Democratic presidential nominee Hillary Clinton has come under fire over the wage gap between men and women’s salaries at the Clinton Foundation, somewhat embarrassing for a political candidate who is an advocate of women’s rights and has made equal pay a pillar of her campaign.
The foundation’s top salaries are published and made public via the 990 tax form for non-profit charities. The document shows a large imbalance in compensation between the genders, where males executives make $81,000 more in 2014 on average compared to their female counterparts.
WikiLeaks published emails that reveal Clinton’s campaign staff was aware of the differences, and concerned about the media coverage it would receive. During that time, Clinton’s staff salaries from her tenure as a U.S. senator from New York were being scrutinized closely.
According to internal emails, the Clinton campaign was concerned that “huge discrepancies” in foundation salaries would be made public by news outlets.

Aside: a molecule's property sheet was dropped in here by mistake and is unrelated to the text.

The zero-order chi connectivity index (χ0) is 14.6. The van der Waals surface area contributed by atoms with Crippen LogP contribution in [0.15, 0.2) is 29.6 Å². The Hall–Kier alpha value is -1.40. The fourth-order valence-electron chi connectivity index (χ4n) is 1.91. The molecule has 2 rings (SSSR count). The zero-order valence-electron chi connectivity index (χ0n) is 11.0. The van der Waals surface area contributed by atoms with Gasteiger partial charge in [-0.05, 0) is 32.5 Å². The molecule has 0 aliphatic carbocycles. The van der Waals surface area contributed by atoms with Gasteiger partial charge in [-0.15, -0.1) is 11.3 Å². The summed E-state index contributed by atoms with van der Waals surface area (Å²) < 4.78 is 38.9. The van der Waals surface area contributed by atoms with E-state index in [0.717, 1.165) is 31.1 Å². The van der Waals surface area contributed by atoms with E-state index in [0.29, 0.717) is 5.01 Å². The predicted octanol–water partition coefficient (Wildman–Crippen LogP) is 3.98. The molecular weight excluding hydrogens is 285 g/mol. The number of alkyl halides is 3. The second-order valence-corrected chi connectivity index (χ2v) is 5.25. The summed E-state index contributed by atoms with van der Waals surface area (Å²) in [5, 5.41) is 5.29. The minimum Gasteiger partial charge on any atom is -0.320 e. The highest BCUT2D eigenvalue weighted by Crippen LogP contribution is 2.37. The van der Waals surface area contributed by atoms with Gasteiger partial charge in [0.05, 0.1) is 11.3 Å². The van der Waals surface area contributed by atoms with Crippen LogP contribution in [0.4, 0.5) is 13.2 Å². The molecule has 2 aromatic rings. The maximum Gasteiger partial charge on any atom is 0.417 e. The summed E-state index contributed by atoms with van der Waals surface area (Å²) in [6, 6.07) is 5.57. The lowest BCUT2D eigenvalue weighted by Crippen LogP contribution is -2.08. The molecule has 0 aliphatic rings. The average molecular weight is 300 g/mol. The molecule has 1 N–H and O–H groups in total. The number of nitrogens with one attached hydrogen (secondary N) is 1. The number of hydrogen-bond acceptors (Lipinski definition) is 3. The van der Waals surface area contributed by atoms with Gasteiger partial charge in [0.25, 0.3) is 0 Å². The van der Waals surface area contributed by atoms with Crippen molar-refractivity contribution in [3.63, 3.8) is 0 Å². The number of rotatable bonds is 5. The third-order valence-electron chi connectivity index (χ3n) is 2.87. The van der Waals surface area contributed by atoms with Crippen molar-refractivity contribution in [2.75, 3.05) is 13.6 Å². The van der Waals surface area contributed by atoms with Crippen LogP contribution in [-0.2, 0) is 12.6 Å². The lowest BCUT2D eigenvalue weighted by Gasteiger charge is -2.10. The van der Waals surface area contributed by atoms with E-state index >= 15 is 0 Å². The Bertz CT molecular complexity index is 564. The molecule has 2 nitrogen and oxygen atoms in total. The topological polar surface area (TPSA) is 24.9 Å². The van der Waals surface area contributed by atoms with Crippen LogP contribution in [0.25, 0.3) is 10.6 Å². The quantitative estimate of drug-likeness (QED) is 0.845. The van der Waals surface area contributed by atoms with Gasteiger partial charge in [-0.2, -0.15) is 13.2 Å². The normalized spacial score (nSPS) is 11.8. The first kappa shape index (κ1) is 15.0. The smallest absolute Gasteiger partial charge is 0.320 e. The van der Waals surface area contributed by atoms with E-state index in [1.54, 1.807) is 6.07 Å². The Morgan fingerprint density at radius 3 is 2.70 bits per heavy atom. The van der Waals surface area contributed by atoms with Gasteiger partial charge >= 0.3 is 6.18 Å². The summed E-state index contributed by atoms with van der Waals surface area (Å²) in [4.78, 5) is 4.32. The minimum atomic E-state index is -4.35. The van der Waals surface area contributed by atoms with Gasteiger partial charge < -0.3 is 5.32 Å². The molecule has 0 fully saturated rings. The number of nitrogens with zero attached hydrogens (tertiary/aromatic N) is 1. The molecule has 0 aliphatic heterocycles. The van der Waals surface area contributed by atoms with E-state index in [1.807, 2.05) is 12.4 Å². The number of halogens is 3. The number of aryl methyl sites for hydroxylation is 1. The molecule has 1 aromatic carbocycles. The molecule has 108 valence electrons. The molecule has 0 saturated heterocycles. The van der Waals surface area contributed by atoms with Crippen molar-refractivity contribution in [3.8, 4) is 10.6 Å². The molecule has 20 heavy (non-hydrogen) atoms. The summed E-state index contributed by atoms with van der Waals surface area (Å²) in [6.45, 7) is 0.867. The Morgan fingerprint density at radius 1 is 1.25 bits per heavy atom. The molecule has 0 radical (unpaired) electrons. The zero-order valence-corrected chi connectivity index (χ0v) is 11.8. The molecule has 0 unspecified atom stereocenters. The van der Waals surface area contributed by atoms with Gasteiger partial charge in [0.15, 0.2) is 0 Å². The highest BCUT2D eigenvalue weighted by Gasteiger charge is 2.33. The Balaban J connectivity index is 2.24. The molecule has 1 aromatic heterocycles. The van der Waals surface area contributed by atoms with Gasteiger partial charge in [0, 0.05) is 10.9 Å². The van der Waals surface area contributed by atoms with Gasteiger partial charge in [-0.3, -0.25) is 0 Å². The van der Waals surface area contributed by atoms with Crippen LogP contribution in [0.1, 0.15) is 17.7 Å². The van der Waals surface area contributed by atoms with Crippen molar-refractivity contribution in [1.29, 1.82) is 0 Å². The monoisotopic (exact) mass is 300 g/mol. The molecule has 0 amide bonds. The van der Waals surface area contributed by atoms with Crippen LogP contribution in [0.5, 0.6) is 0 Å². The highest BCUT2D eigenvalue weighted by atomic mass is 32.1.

However, as PolitiFact notes, analyzing wage gaps is tricky business since there are so many variables. Calculations depend on whether you use median or average salary, if total benefits are included, or how comparisons between different leadership levels are measured. Differences in calculation method will result in different numbers.
It is important to note that the pay gap does not prove gender discrimination at the Clinton Foundation, which is what Republican presidential nominee Donald Trump was referring to when he accused Clinton of “hypocrisy.”
In a post on Instagram in May, Trump said, “Hypocrisy at the Clinton Foundation: Top male staff made on average $218,029 while top female staff made $153,014 from 2010-2014.”
“If you allow some leeway on what accounts for top staff, Trump is close on the numbers,” wrote PolitiFact senior correspondent Louis Jacobson. “But the statistical pool is too limited and the methodology is too crude to demonstrate evidence of hypocrisy. Trump is guilty of ignoring the nuances of gender-based wage disparities, just as Democrats often over-simplify the meaning of the 77-cent figure.”
Even though there is no evidence of discrimination, Clinton Foundation wage numbers still reflect poorly on Clinton, who has made equal pay a key policy objective.
[CNN Money] [PolitiFact] [Image courtesy Reuters via the Wall Street Journal]